In the next five years, DAC also hopes to establish policy and legislation as well as a dynamic national inventory and a database of both Living Heritage and Living Human Treasures (icons of South African cultural heritage) - since the latter was disappearing almost every day.

Most importantly the sub-theme on restitution and the return of cultural property to its original owners had been recommended to be the fourth focus week of the Heritage Month. The idea was strongly influenced by the former Anti-Apartheid Movement of the Netherlands whose plan was to return the Dutch Anti-Apartheid material to South Africa. In a separate gesture, South Africa intended to return to Namibia archival and library material that had been kept in the country since the First World War.

DAC proposed four weeks to focus on the different elements of Living Heritage. Various stakeholders would provide details of how they plan to implement the programmes. The Department plans to forge a partnership with the SA Broadcasting Corporation (SABC) to ensure publicity for the programmes throughout the month. The partnership would include a panel discussion on indigenous/traditional knowledge and practices. The emphasis should be how these elements of traditional knowledge and practices could be used to deal with national priorities. Focus areas could include indigenous skills, medicine and healing techniques, oral history and oral tradition.

Week one would be for dance and music. This would be to demonstrate how these two activities had evolved over time in a multicultural society and how various cultures had mutually influenced one another through trans-culturation. The rationale behind this was to emphasise our common heritage that could serve as the building blocks for nation building and social cohesion. It would therefore be important to get elders to achieve this vision. The Department was working with the Universities of Venda, Zululand and Fort Hare in the collection and preservation of indigenous music, dance and oral history.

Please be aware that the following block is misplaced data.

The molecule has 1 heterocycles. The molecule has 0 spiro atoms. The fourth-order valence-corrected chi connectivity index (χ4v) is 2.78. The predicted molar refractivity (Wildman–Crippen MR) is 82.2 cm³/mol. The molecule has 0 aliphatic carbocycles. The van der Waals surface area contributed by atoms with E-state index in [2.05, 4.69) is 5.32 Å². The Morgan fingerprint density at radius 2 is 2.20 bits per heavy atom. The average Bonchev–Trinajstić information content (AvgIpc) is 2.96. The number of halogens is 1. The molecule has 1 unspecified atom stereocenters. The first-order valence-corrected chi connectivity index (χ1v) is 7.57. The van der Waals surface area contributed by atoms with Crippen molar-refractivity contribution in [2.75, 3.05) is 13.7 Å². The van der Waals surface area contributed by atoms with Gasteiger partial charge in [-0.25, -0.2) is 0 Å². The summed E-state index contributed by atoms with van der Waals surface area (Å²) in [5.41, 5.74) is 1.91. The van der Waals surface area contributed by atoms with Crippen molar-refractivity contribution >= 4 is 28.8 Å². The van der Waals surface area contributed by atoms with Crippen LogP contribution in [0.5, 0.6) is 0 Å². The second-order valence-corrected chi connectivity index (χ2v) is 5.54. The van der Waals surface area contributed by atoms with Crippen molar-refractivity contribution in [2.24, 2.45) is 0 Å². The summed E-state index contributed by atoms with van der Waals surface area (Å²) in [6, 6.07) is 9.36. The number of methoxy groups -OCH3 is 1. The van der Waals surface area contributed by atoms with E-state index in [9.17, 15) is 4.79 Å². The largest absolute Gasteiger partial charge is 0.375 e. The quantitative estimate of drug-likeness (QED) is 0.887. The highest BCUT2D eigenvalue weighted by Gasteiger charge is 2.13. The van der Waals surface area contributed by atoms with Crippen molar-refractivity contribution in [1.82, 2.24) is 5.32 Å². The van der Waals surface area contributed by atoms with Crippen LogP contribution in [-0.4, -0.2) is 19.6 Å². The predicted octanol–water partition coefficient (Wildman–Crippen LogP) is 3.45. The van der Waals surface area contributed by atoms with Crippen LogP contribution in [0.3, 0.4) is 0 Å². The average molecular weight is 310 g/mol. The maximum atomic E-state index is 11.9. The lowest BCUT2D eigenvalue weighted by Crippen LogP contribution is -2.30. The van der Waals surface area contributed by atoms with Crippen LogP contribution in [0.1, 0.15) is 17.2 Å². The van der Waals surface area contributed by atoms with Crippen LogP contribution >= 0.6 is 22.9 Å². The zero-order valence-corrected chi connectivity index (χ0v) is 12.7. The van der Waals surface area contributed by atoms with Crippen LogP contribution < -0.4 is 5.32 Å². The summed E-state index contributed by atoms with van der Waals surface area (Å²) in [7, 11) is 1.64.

Week two would deal with the incorrect perception that exclusively associated indigenous/traditional knowledge and practices with the African section of the population. The production of food, medicine and ointments centuries ago were completely different from today and this was a common phenomenon among all the population groups. There was a lot that we could share in terms of how our ancestors engaged in judicious farming methods, how they made fire, how they dug gold and diamonds and how they conserved the environment.

Week three would profile icons of South African cultural heritage and their stories. The focus would be the achievements of individuals that had excelled in various aspects of Living Heritage.

Week four would consist of a national dialogue on the role of living heritage in moral regeneration, social cohesion, poverty alleviation, national building, reconciliation and forging a national identity. The Department would engage the nation in a discussion on how the various aspects of Living Heritage could be harnessed to grapple with these national imperatives.

Mrs D Van der Walt (DA) said there was a lot of talk about multi-lingualism and cultural tradition. It was important to look at the cultural groups that were previously neglected.

Ms SD Motubatse-Hounkpatin (ANC) said most people who knew oral history were ageing and she wanted to know whether there was any process of documenting this history to preserve it better. She commended South Africa for giving back what belongs to Namibia.

The Chairperson emphasised that preservation should be done before it was too late.

Mr M Sonto (ANC) was concerned about the role of the SABC in the National Dialogue. He said he was aware that the corporation would help in promoting the programmes, but he was concerned about the form this would take.

Mr L Greyling (ID) said the Heritage Month should not be an event but a process. He wanted to know whether the Department had taken such initiatives.